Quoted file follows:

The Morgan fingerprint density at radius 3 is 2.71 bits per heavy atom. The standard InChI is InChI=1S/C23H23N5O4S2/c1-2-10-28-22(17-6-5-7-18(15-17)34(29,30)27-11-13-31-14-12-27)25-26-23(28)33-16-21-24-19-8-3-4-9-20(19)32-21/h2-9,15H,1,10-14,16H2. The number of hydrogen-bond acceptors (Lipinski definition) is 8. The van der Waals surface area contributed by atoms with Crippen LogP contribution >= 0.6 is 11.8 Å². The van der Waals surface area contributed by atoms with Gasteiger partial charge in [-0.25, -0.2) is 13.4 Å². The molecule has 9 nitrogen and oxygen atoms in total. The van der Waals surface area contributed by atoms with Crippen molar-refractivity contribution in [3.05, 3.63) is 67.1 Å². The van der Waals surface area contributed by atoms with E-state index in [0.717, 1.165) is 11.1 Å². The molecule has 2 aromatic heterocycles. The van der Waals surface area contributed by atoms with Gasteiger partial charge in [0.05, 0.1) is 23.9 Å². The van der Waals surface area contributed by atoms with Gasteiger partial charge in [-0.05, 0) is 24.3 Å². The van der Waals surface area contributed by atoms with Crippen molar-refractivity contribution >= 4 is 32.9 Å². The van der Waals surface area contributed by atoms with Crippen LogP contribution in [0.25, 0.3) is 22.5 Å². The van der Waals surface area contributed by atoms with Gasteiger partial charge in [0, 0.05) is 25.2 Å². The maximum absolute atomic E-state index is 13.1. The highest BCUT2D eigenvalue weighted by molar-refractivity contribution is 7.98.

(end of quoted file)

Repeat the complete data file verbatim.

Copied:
The Morgan fingerprint density at radius 3 is 2.71 bits per heavy atom. The standard InChI is InChI=1S/C23H23N5O4S2/c1-2-10-28-22(17-6-5-7-18(15-17)34(29,30)27-11-13-31-14-12-27)25-26-23(28)33-16-21-24-19-8-3-4-9-20(19)32-21/h2-9,15H,1,10-14,16H2. The number of hydrogen-bond acceptors (Lipinski definition) is 8. The van der Waals surface area contributed by atoms with Crippen LogP contribution >= 0.6 is 11.8 Å². The van der Waals surface area contributed by atoms with Gasteiger partial charge in [-0.25, -0.2) is 13.4 Å². The molecule has 9 nitrogen and oxygen atoms in total. The van der Waals surface area contributed by atoms with Crippen molar-refractivity contribution in [3.05, 3.63) is 67.1 Å². The van der Waals surface area contributed by atoms with E-state index in [0.717, 1.165) is 11.1 Å². The molecule has 2 aromatic heterocycles. The van der Waals surface area contributed by atoms with Gasteiger partial charge in [0.05, 0.1) is 23.9 Å². The van der Waals surface area contributed by atoms with Gasteiger partial charge in [-0.05, 0) is 24.3 Å². The van der Waals surface area contributed by atoms with Crippen molar-refractivity contribution >= 4 is 32.9 Å². The van der Waals surface area contributed by atoms with Crippen LogP contribution in [0.25, 0.3) is 22.5 Å². The van der Waals surface area contributed by atoms with Gasteiger partial charge in [0, 0.05) is 25.2 Å². The maximum absolute atomic E-state index is 13.1. The highest BCUT2D eigenvalue weighted by molar-refractivity contribution is 7.98.